Writer: Matt Wagner
Penciler: Joëlle Jones
Inker: David Hahn
Colorist: Lee Loughbridge
Letterer: Jared K. Fletcher
Cover: Amy Reeder Hadley and Richard Friend
Slim pickings this week on my end; I handed Fantastic Four off to Chad when we got home, which left me with New Avengers and this book. I don’t feel like I have enough backplot to tackle New Avengers, so that leaves me with Madame X. (I also have the omnibus Losers TPB, but I’ve got to get to bed sometime tonight.)
Over the last few years, Matt Wagner’s fallen into the role of secret chronicler of the DC Universe. He filled in Bruce Wayne’s early adventuring career with Batman and the Monster Men and Batman and the Mad Monk, both of which occur in the space of time before the introduction of the Joker and the further solidification of Batman’s rogues’ gallery. Wesley Dodds and Dian Belmont had their pre-JSA adventures enumerated in Sandman Mystery Theatre. If there’s a space of a year, or a few years, where Wagner can think of a good spate of adventures for someone, chances are he’ll run with it.
Madame Xanadu takes the chronicler concept a step further, giving Nimue free reign to aid and abet heroes across the entire span of DC history. Sure, there’s a romantic subplot with the Phantom Stranger every couple hundred years, but Nimue’s primary arc is about how she copes with being one of the last ageless survivors of the Arthurian tragedy.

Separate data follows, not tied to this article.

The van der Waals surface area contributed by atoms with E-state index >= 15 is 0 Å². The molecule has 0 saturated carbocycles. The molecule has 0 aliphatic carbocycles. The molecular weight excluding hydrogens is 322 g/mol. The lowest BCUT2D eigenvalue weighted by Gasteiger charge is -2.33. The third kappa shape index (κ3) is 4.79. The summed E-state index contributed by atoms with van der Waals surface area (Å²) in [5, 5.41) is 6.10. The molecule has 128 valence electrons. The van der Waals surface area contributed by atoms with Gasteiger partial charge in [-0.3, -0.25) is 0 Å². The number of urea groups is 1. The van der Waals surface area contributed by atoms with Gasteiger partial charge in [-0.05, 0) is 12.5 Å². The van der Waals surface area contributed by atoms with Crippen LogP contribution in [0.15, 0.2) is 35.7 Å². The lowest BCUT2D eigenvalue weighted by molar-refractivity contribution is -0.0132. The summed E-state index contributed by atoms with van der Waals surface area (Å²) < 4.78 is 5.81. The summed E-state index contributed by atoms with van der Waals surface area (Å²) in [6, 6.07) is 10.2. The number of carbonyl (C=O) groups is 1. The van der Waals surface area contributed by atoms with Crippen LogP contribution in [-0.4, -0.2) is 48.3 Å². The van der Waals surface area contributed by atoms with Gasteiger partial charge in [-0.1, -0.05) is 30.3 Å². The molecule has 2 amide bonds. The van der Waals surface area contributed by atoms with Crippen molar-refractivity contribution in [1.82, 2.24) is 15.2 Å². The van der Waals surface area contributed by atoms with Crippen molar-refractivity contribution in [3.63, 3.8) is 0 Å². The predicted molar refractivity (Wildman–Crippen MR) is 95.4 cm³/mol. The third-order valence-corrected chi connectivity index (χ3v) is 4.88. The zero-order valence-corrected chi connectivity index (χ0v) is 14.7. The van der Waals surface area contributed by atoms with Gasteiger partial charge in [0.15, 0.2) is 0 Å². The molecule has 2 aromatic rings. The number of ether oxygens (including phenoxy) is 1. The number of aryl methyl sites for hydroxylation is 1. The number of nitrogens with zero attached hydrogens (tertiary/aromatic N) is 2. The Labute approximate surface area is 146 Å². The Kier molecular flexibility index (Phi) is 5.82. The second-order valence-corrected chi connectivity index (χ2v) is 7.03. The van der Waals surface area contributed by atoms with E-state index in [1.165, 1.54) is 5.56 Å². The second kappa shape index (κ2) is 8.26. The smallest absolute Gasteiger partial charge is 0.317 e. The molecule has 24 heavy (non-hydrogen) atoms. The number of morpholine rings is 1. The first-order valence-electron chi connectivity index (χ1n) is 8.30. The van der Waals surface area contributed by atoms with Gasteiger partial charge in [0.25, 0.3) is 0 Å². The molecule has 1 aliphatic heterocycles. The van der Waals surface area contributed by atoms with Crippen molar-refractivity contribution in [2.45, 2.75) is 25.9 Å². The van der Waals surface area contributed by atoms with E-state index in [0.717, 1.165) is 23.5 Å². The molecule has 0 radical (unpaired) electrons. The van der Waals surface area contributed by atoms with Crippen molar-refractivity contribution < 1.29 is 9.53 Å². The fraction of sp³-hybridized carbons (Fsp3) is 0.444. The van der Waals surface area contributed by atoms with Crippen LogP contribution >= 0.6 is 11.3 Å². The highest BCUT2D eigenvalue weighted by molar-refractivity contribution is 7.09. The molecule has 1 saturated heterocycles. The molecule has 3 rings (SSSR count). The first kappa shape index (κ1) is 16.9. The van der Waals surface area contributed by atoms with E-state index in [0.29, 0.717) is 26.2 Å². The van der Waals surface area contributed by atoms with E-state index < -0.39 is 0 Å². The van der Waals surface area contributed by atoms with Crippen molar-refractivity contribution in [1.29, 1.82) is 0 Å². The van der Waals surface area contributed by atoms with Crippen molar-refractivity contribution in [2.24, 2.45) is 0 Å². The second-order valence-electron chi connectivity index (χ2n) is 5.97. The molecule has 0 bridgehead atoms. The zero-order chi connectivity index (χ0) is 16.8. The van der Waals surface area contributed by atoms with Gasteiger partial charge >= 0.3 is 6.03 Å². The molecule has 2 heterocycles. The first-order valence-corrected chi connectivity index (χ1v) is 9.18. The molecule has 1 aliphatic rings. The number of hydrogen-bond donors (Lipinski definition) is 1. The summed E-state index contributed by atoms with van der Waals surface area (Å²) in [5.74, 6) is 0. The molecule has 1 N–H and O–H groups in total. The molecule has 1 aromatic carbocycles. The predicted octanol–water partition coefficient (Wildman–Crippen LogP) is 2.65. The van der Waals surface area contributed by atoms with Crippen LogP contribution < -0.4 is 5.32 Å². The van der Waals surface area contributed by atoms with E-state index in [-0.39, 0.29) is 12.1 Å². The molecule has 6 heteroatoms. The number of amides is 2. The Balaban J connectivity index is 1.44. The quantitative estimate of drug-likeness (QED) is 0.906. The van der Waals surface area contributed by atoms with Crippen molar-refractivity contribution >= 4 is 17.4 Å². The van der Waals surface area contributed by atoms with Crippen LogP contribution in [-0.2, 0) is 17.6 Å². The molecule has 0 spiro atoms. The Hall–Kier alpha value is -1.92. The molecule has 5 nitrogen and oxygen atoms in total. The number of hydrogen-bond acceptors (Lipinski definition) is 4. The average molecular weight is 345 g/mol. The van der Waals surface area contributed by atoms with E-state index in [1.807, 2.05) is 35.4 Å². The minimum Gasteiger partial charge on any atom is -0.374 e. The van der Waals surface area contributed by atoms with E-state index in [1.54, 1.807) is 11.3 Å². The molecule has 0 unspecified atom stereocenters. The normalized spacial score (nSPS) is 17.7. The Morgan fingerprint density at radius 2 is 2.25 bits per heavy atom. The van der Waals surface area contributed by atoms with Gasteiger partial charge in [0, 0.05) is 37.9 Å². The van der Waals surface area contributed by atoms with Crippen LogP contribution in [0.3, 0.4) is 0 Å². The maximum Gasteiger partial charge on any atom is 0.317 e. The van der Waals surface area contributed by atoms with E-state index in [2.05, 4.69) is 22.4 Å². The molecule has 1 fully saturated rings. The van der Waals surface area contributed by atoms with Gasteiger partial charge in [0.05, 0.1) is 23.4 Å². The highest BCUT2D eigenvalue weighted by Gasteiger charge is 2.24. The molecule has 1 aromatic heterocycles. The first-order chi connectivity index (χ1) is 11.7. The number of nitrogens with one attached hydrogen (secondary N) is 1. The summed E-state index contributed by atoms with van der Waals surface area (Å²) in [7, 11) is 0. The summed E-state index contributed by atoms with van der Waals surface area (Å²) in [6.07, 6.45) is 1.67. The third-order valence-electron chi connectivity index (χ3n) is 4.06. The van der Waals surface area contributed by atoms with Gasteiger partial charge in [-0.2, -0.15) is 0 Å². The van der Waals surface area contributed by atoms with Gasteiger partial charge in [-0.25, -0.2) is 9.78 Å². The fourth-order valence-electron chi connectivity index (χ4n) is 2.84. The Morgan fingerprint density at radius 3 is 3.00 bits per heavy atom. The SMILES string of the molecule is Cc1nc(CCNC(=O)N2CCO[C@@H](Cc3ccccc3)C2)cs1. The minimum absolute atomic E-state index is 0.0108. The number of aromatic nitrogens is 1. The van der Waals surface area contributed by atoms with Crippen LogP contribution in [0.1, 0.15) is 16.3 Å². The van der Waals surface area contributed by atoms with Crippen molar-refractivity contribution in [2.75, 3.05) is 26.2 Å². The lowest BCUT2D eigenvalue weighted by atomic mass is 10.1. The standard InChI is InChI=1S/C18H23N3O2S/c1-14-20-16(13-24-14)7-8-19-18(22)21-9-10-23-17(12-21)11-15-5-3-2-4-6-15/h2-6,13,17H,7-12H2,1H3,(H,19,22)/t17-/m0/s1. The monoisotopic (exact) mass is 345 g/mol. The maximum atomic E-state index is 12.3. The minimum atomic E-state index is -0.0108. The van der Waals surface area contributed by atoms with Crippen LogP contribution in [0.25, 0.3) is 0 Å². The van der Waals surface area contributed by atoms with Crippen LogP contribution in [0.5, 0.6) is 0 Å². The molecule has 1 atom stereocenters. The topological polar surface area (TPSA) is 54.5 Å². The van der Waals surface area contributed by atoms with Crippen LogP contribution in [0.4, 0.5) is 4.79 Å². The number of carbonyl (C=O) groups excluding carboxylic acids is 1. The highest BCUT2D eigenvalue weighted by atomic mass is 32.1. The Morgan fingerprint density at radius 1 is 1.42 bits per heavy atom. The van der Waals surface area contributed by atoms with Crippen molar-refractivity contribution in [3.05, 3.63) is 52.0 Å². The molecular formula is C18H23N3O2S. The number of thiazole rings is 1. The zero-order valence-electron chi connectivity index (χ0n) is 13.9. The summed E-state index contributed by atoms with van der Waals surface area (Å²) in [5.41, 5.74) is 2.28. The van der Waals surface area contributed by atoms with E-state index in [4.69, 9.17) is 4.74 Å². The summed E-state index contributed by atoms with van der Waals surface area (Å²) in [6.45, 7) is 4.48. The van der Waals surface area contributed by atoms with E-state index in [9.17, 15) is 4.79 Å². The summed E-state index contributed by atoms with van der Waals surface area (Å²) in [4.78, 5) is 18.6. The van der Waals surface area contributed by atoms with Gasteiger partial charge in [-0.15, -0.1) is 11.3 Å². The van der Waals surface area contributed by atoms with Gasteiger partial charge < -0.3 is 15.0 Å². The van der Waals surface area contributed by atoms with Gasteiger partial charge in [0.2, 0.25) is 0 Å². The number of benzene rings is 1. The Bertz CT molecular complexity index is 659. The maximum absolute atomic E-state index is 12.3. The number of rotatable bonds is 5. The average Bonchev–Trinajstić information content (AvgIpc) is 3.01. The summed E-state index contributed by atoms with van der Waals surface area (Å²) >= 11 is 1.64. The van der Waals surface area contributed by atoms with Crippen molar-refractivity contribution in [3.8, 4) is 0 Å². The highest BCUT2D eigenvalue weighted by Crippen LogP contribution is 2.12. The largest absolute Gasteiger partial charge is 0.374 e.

Of course, the book wouldn’t work if all Nimue ever faced were borrowed adversaries and her own problems with the Stranger, and this issue digs into the Madame’s own history with her siblings. Morganna is Nimue’s archfoe, her shadow sister, and their rivalry sets the backdrop for the entire book. They’re an epic-level Goofus and Gallant; if Nimue had an orange, she’d share it with you, but Morganna would always steal the last apple. Where Nimue gravitates to the wise-woman/ shamaness role, Morganna tends to work woe in the more active tradition of Old English and Norse spae-craft, causing mayhem and capriciously striking people dead.
Plot-wise, this issue isn’t anything we didn’t see in the first arc of Madame Xanadu; it recaps Nimue and Morganna’s early adolescence in Avalon and their constant conflicts. However, it does so beautifully. Joëlle Jones (also known for her work on Dr. Horrible at Dark Horse) handles the art deftly, lending the story a Classical touch. Inker David Hahn (Murderland, Fables) never overwhelms the linework, keeping everything crisp and well-defined. The color palette from Lee Loughridge (who doesn’t seem to have a central website of his own, more’s the pity) is sylvan and restrained, a striking contrast to the bright colors of the ongoing 1950s plot from last issue. Jared Fletcher busts out the proper medieval feel for the lettering, which just makes the issue seem like an actual tattered codex from the DCU’s past. Really nice work all around by the art team, and, well, Wagner writing high fantasy is Wagner writing high fantasy– you either love it, like I do, or you find it a bit on the purple-prose side of things. For the first part of a recap two-parter, this book is pretty solid in design and concept.